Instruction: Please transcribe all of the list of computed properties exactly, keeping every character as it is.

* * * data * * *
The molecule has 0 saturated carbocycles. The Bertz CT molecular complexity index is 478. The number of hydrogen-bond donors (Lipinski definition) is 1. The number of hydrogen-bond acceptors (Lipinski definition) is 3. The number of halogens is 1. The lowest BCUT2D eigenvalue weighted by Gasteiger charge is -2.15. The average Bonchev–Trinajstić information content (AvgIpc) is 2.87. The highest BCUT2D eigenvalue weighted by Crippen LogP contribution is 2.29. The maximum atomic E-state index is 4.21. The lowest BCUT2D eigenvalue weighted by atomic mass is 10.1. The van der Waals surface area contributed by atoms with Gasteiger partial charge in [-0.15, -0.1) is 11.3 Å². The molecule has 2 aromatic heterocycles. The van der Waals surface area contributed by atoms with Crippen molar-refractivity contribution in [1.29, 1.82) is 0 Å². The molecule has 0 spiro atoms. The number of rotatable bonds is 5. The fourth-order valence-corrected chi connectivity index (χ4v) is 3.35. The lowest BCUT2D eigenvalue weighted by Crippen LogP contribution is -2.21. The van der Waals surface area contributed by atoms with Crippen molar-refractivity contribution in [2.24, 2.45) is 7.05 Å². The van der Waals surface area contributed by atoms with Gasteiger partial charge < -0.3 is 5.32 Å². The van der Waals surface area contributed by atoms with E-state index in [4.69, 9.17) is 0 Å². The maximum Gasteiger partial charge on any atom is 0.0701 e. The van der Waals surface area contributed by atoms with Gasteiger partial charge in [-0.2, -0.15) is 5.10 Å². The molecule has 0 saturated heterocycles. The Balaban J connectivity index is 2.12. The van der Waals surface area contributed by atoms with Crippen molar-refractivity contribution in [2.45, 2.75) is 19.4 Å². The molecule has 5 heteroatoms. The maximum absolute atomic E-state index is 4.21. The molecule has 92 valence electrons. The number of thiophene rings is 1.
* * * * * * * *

The molecule has 0 saturated carbocycles. The Bertz CT molecular complexity index is 478. The number of hydrogen-bond donors (Lipinski definition) is 1. The number of hydrogen-bond acceptors (Lipinski definition) is 3. The number of halogens is 1. The lowest BCUT2D eigenvalue weighted by Gasteiger charge is -2.15. The average Bonchev–Trinajstić information content (AvgIpc) is 2.87. The highest BCUT2D eigenvalue weighted by Crippen LogP contribution is 2.29. The maximum atomic E-state index is 4.21. The lowest BCUT2D eigenvalue weighted by atomic mass is 10.1. The van der Waals surface area contributed by atoms with Gasteiger partial charge in [-0.15, -0.1) is 11.3 Å². The molecule has 2 aromatic heterocycles. The van der Waals surface area contributed by atoms with Crippen molar-refractivity contribution in [1.29, 1.82) is 0 Å². The molecule has 0 spiro atoms. The number of rotatable bonds is 5. The fourth-order valence-corrected chi connectivity index (χ4v) is 3.35. The lowest BCUT2D eigenvalue weighted by Crippen LogP contribution is -2.21. The van der Waals surface area contributed by atoms with Crippen molar-refractivity contribution in [2.24, 2.45) is 7.05 Å². The van der Waals surface area contributed by atoms with Gasteiger partial charge < -0.3 is 5.32 Å². The van der Waals surface area contributed by atoms with E-state index in [4.69, 9.17) is 0 Å². The maximum Gasteiger partial charge on any atom is 0.0701 e. The van der Waals surface area contributed by atoms with Gasteiger partial charge in [-0.2, -0.15) is 5.10 Å². The molecule has 0 saturated heterocycles. The Balaban J connectivity index is 2.12. The van der Waals surface area contributed by atoms with Crippen molar-refractivity contribution in [2.45, 2.75) is 19.4 Å². The molecule has 5 heteroatoms. The maximum absolute atomic E-state index is 4.21. The molecule has 92 valence electrons. The number of thiophene rings is 1.